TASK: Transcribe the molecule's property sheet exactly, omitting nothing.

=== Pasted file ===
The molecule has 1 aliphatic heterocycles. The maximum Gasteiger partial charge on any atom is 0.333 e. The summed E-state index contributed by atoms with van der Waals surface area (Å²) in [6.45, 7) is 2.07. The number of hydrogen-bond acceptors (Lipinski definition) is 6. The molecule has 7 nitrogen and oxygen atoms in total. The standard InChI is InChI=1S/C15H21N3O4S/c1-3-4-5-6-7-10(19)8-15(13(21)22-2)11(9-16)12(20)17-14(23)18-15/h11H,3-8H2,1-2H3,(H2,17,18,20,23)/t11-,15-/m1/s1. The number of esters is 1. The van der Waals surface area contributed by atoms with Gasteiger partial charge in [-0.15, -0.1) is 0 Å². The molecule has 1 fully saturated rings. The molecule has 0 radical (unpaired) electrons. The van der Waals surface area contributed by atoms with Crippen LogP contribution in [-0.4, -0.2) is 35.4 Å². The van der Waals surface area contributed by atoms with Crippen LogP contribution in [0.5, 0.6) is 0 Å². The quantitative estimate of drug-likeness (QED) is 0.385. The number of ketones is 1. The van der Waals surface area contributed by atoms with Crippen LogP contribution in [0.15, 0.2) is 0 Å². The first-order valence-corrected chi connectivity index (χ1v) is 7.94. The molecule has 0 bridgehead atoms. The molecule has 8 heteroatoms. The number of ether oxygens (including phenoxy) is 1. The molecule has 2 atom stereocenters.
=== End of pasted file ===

The molecule has 1 aliphatic heterocycles. The maximum Gasteiger partial charge on any atom is 0.333 e. The summed E-state index contributed by atoms with van der Waals surface area (Å²) in [6.45, 7) is 2.07. The number of hydrogen-bond acceptors (Lipinski definition) is 6. The molecule has 7 nitrogen and oxygen atoms in total. The standard InChI is InChI=1S/C15H21N3O4S/c1-3-4-5-6-7-10(19)8-15(13(21)22-2)11(9-16)12(20)17-14(23)18-15/h11H,3-8H2,1-2H3,(H2,17,18,20,23)/t11-,15-/m1/s1. The number of esters is 1. The van der Waals surface area contributed by atoms with Gasteiger partial charge in [-0.15, -0.1) is 0 Å². The molecule has 1 fully saturated rings. The molecule has 0 radical (unpaired) electrons. The van der Waals surface area contributed by atoms with Crippen LogP contribution in [-0.4, -0.2) is 35.4 Å². The van der Waals surface area contributed by atoms with Crippen LogP contribution in [0.5, 0.6) is 0 Å². The quantitative estimate of drug-likeness (QED) is 0.385. The number of ketones is 1. The van der Waals surface area contributed by atoms with Crippen LogP contribution in [0.15, 0.2) is 0 Å². The first-order valence-corrected chi connectivity index (χ1v) is 7.94. The molecule has 0 bridgehead atoms. The molecule has 8 heteroatoms. The number of ether oxygens (including phenoxy) is 1. The molecule has 2 atom stereocenters.